ESPNLosAngeles on how to beat the Lakers

In conjunction with our tag-team partners at ESPN Los Angeles, each coast has come up with five ways to beat the other team in this year's NBA Finals. To break down the best ways to defeat Kobe, Phil and Co., we welcome Brian Kamanetzky, who covers the Lakers for ESPN Los Angeles.

Check out my look at how to beat the Celtics.

-- By Brian Kamenetzky, ESPNLA.com:

There are any number of ways to lose to the Lakers. The combination of Kobe Bryant and Pau Gasol tends to keep them competitive in any game. They're capable of piling up points and also locking down at the other end. It's hard to cover Gasol and Andrew Bynum at the same time, and Lamar Odom creates matchup problems around the floor. They move the ball well (most of the time) and don't turn it over. It's hardly an accident they're here.]

Nor are they the same crew as two years back. This season's squad plays at a slower pace, and is more defensively oriented than the '08 squad (though that group was underrated on that side of the floor). As the two regular season games between the Celtics and Lakers proved, these Lakers can play in the mud, too, and grind for 48 minutes.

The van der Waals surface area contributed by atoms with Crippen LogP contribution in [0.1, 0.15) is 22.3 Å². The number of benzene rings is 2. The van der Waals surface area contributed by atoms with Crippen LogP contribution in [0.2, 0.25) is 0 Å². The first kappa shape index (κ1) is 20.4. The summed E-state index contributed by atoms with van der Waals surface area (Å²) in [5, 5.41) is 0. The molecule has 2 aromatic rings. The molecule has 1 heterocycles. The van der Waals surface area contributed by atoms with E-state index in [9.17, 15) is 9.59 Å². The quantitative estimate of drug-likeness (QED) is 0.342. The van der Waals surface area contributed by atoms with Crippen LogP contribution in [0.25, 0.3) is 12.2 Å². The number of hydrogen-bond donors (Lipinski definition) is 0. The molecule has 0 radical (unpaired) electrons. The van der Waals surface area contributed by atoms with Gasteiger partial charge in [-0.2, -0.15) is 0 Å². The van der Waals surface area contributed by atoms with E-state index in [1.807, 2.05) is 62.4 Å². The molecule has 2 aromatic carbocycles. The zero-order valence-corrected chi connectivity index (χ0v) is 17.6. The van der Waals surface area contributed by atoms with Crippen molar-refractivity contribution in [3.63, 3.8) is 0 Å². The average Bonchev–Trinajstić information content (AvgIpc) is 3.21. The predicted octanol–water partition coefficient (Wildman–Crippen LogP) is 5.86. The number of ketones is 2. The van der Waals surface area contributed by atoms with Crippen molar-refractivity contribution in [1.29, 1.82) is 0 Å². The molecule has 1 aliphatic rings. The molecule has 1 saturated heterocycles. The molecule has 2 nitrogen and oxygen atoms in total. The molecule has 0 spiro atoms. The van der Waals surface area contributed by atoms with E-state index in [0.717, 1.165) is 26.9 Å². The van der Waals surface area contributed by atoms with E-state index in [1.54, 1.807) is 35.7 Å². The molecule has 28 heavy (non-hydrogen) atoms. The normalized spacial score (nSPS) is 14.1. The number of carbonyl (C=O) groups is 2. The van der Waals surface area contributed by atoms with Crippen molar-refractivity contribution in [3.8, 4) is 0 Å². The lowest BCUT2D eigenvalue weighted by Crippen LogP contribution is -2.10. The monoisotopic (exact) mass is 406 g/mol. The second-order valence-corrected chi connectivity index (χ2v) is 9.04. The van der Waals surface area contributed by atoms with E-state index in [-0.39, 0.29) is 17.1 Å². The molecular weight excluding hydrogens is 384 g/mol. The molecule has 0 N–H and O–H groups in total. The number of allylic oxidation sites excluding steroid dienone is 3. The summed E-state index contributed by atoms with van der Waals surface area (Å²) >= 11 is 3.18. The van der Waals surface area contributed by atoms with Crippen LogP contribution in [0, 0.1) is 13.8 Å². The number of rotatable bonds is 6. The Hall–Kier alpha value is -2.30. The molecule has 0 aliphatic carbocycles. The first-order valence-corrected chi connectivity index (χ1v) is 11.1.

But all teams have weaknesses available for exploitation. If George Clooney, Brad Pitt, and nine other dudes can empty the vaults at the Bellagio, MGM Grand, and Mirage, then surely there's a blueprint available to defeat the Lakers. Here are five ways to do it, none of which require a Chinese acrobat:

1. Deny penetration to encourage jumpshooting

After watching Kobe nail jumpers like something out of a video game, and seeing L.A. hit a robust-for-them 37 percent from three point range against the Suns in the Western Conference Finals, it might seem counter-intuitive. But if the rest of the season has any meaning, the Lakers long ago established themselves as a poor perimeter shooting team. Only seven squads had a three point percentage worse than L.A.'s 34.1 during the regular season, and the Lakers were pretty ordinary from 16-23 feet, too. But it's not simply a question of jump shots; it's a question of what kind of jump shot. Their offense is most effective when the ball moves from inside-out. When the Lakers get deeper shots off kick-outs from the high and low post or dribble penetration, they're much more effective.